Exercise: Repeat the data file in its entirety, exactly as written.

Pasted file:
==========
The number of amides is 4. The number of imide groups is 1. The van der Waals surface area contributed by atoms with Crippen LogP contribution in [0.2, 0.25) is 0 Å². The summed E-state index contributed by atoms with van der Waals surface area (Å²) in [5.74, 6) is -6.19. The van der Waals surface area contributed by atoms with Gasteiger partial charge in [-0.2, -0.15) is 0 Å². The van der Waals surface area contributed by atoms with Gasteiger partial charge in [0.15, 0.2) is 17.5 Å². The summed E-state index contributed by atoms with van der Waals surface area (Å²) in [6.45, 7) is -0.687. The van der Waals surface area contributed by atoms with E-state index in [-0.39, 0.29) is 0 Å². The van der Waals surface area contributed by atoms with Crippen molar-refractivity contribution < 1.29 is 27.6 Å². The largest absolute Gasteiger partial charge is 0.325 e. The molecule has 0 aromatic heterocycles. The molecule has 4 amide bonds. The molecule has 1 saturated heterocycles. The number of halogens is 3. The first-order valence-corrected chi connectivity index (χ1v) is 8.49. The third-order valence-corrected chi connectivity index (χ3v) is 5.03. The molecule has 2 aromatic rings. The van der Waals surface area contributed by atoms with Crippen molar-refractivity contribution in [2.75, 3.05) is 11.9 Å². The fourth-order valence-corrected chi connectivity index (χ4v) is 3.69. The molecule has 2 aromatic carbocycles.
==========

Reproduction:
The number of amides is 4. The number of imide groups is 1. The van der Waals surface area contributed by atoms with Crippen LogP contribution in [0.2, 0.25) is 0 Å². The summed E-state index contributed by atoms with van der Waals surface area (Å²) in [5.74, 6) is -6.19. The van der Waals surface area contributed by atoms with Gasteiger partial charge in [-0.2, -0.15) is 0 Å². The van der Waals surface area contributed by atoms with Gasteiger partial charge in [0.15, 0.2) is 17.5 Å². The summed E-state index contributed by atoms with van der Waals surface area (Å²) in [6.45, 7) is -0.687. The van der Waals surface area contributed by atoms with E-state index in [-0.39, 0.29) is 0 Å². The van der Waals surface area contributed by atoms with Crippen molar-refractivity contribution < 1.29 is 27.6 Å². The largest absolute Gasteiger partial charge is 0.325 e. The molecule has 0 aromatic heterocycles. The molecule has 4 amide bonds. The molecule has 1 saturated heterocycles. The number of halogens is 3. The first-order valence-corrected chi connectivity index (χ1v) is 8.49. The third-order valence-corrected chi connectivity index (χ3v) is 5.03. The molecule has 2 aromatic rings. The van der Waals surface area contributed by atoms with Crippen molar-refractivity contribution in [2.75, 3.05) is 11.9 Å². The fourth-order valence-corrected chi connectivity index (χ4v) is 3.69. The molecule has 2 aromatic carbocycles.